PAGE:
The ‘stupid Israeli’ within me

And as Mahatma Gandhi said: Be the change that you wish to see in the world. I am following his advice and loving the stupid-Israeli within me.

By RONA ZURIEL
December 9, 2013 21:04
4 minute read.
A child leans out the window of a car.

A child leans out the window of a moving car 370. (photo credit: REUTERS)

 
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Here I was leaving Hadar mall, heading back to my car, walking peacefully with my threeyear old, enjoying the last minutes of daylight, when this young Anglo-saxon woman walked toward me engaged in a fierce phone conversation, spewing “these stupid Israelis” right when she passed me by. I wanted to follow her and shout back at her “no, you’re stupid,” but I didn’t. And anyway, isn’t she Israeli, too? A few days later I was taking my two youngest to the medical clinic at 22 Emek Refaim St. in Jerusalem and parked my car in the last available parking spot on small Azariya St. that connecting Emek Refaim St. and Rakevet St.

If you know the street you remember that where the street is broader (in the direction of Aroma) you can park your car vertically ( there are white lines signalling that) and up the street where the gym is located there are two more spots to park your car horizontally because the road is narrower there and parking your car vertically can block the access of trucks or heavy vehicles to the underground entrance to the building.

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I parked my car horizontally in front of the gym, and when I got out of the car I saw that another driver had parked his car vertically in front of me, thus quite blocking the road for trucks. I wasn’t about to say anything, but the elderly Anglo-saxon couple to whom the other car belonged complained: Why do you park your car horizontally instead of vertically, taking up parking space that other cars could use? I explained to the elderly man that this was the way to park the car in that spot, and while we were discussing it an Anglo-saxon woman passed us by mumbled something about how right the elderly couple was, in a disrespectful manner, before hurrying to the gym.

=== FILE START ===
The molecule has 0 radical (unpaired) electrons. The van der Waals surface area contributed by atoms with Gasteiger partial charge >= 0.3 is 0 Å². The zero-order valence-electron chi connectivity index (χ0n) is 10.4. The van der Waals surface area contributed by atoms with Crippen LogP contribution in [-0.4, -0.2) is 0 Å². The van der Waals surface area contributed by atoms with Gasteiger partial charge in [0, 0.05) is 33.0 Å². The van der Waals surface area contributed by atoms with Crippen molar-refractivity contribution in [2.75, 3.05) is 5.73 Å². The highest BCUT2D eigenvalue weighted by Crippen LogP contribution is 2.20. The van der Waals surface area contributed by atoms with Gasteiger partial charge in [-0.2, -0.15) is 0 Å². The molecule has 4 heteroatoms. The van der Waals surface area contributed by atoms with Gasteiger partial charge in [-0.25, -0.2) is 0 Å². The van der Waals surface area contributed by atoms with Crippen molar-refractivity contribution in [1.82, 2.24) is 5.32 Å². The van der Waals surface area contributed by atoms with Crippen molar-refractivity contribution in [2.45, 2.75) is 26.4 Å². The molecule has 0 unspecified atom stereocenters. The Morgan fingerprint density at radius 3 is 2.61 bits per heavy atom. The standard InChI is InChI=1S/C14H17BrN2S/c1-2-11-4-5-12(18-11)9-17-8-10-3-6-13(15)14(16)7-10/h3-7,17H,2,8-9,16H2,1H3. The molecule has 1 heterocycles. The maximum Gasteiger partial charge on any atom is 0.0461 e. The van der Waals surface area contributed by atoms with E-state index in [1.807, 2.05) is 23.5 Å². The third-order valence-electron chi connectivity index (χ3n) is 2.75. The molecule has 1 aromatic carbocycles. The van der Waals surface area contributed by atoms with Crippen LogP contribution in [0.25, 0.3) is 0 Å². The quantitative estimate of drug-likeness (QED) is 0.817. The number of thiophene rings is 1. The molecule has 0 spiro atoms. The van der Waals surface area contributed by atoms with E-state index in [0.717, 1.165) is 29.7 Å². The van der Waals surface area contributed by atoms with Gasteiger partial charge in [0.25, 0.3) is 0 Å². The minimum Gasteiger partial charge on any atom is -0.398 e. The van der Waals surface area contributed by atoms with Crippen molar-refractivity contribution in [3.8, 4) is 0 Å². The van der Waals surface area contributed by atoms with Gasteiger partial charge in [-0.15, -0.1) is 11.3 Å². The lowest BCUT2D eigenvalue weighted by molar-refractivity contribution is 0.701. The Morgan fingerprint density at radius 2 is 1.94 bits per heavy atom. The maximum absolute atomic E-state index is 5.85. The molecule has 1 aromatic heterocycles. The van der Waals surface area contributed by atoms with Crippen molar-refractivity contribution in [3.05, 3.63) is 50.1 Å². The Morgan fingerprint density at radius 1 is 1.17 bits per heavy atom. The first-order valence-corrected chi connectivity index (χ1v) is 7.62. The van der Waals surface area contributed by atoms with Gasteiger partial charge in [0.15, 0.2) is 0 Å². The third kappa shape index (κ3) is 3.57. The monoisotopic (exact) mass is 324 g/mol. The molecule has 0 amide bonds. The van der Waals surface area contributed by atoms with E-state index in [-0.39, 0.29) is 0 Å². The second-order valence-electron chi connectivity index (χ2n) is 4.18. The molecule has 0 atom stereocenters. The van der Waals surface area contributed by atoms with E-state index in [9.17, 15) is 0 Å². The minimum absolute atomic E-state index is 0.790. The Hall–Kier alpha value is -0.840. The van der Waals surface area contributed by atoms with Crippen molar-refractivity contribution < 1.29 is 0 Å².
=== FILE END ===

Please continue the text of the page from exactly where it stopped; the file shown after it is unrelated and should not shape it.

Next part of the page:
Then, the “stupid Israeli” within me got angry and I declared that I had lived in Jerusalem for 42 years, hinting to the man that he was new here, and that this is how we park cars in that spot ever since I can remember.

The elderly Anglo-saxon man then informed me he’d been living here for the better part of a century. And then the Polish side of my “stupid Israeli” within said: You know, that’s us, stupid Israelis. The man answered: Maybe that’s why Israelis have such a bad reputation.

I then explained again that down the street one can park vertically – hence the white vertical lines – but not up the street.

So the elderly man said that he had no place else to park (I know, I took the last spot).



So I said: Mr., I am willing to give you my parking place, but I can’t park my car differently in this spot. And that was it.

We met again in the elevator – I think he felt uncomfortable for his own reasons, and I felt lousy for what I considered disrespectful behavior of mine toward an elderly person. You should have offered him your parking spot in the first place and that’s it, I said to myself.

“What do you want? Why are you complaining? Israelis do the same thing to other Israelis whether Ethiopian, Russian, Morrocan, and the list goes on and on,” my Anglo-saxon friend told me when I met her Saturday morning at the zoo with our children.

I told her about the “stupid Israeli” incident and about the parking spot incident and how I felt that there was no way for me to win. I told her, “You criticize Israelis for things like butting in line or raising their voice, and when I obey the law, I’m suddenly a ‘stupid Israeli.’ It’s a lose-lose situation for me.”

So my friend told me, “You should have told her that she was also a ‘stupid Israeli,’ because she also lives here.”

I was struggling to maintain my posture and dignity told here that wasn’t good enough.

So, what am I left with? I’m back to square one. Back to me. Although I have not a single Anglo-saxon bone in my body I will try to sum up my thoughts in a few short sentences: I guess we all have that ‘stupid Israeli’ side within us, where we are all being critically watched and observed by others – finding to learn about ourselves, first, through our most superficial characteristics.

Manners and adequate are only one example of such superficial characteristics and I’m not referring to rude people by that. Even Iranians have a “stupid-Israeli” side to them – no offence, Iranians! And as Mahatma Gandhi said: Be the change that you wish to see in the world. I am following his advice and loving the stupid-Israeli within me.

You should too.

The writer is a wife, mom, daughter, sister, aunt, sister-in-law, daughter-inlaw, friend, college, Jerusalemite, Israeli, women, Jewish, secular, half Yemenite, half Polish, middle-eastern, Levantine, European, citizen, citizen of the world, and the list goes on and on.

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